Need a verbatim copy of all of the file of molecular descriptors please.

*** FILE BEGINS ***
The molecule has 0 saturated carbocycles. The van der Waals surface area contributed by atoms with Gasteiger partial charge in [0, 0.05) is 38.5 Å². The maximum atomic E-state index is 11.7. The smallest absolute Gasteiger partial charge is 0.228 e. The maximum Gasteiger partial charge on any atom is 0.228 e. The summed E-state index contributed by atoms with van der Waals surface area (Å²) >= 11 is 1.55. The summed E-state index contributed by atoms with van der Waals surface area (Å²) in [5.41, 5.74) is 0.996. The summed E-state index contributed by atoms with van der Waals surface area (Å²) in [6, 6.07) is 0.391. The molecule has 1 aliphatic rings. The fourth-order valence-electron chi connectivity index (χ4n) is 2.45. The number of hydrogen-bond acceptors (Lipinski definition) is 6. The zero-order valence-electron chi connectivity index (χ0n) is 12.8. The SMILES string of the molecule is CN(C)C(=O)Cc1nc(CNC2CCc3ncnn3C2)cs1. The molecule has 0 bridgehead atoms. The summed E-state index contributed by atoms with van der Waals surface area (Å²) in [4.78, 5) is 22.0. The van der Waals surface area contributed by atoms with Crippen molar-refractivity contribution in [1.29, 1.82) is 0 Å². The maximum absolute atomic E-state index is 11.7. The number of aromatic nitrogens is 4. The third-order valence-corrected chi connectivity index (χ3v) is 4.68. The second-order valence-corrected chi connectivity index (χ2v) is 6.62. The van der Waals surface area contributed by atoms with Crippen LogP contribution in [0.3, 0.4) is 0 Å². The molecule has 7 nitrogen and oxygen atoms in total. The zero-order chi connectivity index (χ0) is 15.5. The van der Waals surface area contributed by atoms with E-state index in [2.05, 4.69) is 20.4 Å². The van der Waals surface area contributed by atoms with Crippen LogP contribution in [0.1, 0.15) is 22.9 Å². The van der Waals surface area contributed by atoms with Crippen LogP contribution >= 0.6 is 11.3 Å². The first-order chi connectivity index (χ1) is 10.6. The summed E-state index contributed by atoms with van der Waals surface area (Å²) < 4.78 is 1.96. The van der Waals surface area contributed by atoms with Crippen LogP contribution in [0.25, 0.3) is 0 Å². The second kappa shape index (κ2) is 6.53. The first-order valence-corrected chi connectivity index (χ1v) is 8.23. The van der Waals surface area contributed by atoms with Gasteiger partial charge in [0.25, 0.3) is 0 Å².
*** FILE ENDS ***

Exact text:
The molecule has 0 saturated carbocycles. The van der Waals surface area contributed by atoms with Gasteiger partial charge in [0, 0.05) is 38.5 Å². The maximum atomic E-state index is 11.7. The smallest absolute Gasteiger partial charge is 0.228 e. The maximum Gasteiger partial charge on any atom is 0.228 e. The summed E-state index contributed by atoms with van der Waals surface area (Å²) >= 11 is 1.55. The summed E-state index contributed by atoms with van der Waals surface area (Å²) in [5.41, 5.74) is 0.996. The summed E-state index contributed by atoms with van der Waals surface area (Å²) in [6, 6.07) is 0.391. The molecule has 1 aliphatic rings. The fourth-order valence-electron chi connectivity index (χ4n) is 2.45. The number of hydrogen-bond acceptors (Lipinski definition) is 6. The zero-order valence-electron chi connectivity index (χ0n) is 12.8. The SMILES string of the molecule is CN(C)C(=O)Cc1nc(CNC2CCc3ncnn3C2)cs1. The molecule has 0 bridgehead atoms. The summed E-state index contributed by atoms with van der Waals surface area (Å²) in [4.78, 5) is 22.0. The van der Waals surface area contributed by atoms with Crippen molar-refractivity contribution in [1.29, 1.82) is 0 Å². The maximum absolute atomic E-state index is 11.7. The number of aromatic nitrogens is 4. The third-order valence-corrected chi connectivity index (χ3v) is 4.68. The second-order valence-corrected chi connectivity index (χ2v) is 6.62. The van der Waals surface area contributed by atoms with Crippen LogP contribution in [0.3, 0.4) is 0 Å². The molecule has 7 nitrogen and oxygen atoms in total. The zero-order chi connectivity index (χ0) is 15.5. The van der Waals surface area contributed by atoms with E-state index in [2.05, 4.69) is 20.4 Å². The van der Waals surface area contributed by atoms with Crippen LogP contribution in [0.1, 0.15) is 22.9 Å². The van der Waals surface area contributed by atoms with Crippen LogP contribution >= 0.6 is 11.3 Å². The first-order chi connectivity index (χ1) is 10.6. The summed E-state index contributed by atoms with van der Waals surface area (Å²) < 4.78 is 1.96. The van der Waals surface area contributed by atoms with Crippen LogP contribution in [0.25, 0.3) is 0 Å². The second kappa shape index (κ2) is 6.53. The first-order valence-corrected chi connectivity index (χ1v) is 8.23. The van der Waals surface area contributed by atoms with Gasteiger partial charge in [0.25, 0.3) is 0 Å².